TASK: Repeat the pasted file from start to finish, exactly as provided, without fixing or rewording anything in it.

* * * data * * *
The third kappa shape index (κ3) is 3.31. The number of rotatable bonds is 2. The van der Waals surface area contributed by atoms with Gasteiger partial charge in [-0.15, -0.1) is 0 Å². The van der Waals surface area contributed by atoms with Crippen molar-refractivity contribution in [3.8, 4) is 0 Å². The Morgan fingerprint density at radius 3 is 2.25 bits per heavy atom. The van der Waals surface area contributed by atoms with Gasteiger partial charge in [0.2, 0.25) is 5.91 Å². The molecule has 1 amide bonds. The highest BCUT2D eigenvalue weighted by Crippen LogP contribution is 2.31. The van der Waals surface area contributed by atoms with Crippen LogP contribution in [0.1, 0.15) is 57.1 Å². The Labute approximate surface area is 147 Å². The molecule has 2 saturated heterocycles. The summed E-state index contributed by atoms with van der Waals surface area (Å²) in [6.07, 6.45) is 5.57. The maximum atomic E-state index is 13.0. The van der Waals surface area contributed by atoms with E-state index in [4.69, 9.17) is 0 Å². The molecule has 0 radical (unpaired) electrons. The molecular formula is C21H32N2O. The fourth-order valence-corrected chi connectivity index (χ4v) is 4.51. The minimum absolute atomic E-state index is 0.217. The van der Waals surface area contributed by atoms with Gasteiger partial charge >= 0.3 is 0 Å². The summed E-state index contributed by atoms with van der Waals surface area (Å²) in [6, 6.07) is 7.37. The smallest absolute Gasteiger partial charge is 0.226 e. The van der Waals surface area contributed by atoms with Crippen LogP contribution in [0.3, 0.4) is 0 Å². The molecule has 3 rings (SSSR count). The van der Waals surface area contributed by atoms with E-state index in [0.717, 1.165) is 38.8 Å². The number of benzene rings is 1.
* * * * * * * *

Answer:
The third kappa shape index (κ3) is 3.31. The number of rotatable bonds is 2. The van der Waals surface area contributed by atoms with Gasteiger partial charge in [-0.15, -0.1) is 0 Å². The van der Waals surface area contributed by atoms with Crippen molar-refractivity contribution in [3.8, 4) is 0 Å². The Morgan fingerprint density at radius 3 is 2.25 bits per heavy atom. The van der Waals surface area contributed by atoms with Gasteiger partial charge in [0.2, 0.25) is 5.91 Å². The molecule has 1 amide bonds. The highest BCUT2D eigenvalue weighted by Crippen LogP contribution is 2.31. The van der Waals surface area contributed by atoms with Crippen LogP contribution in [0.1, 0.15) is 57.1 Å². The Labute approximate surface area is 147 Å². The molecule has 2 saturated heterocycles. The summed E-state index contributed by atoms with van der Waals surface area (Å²) in [6.07, 6.45) is 5.57. The maximum atomic E-state index is 13.0. The van der Waals surface area contributed by atoms with E-state index in [4.69, 9.17) is 0 Å². The molecule has 0 radical (unpaired) electrons. The molecular formula is C21H32N2O. The fourth-order valence-corrected chi connectivity index (χ4v) is 4.51. The minimum absolute atomic E-state index is 0.217. The van der Waals surface area contributed by atoms with Gasteiger partial charge >= 0.3 is 0 Å². The summed E-state index contributed by atoms with van der Waals surface area (Å²) in [6, 6.07) is 7.37. The smallest absolute Gasteiger partial charge is 0.226 e. The van der Waals surface area contributed by atoms with Crippen LogP contribution in [0.3, 0.4) is 0 Å². The molecule has 3 rings (SSSR count). The van der Waals surface area contributed by atoms with E-state index in [0.717, 1.165) is 38.8 Å². The number of benzene rings is 1.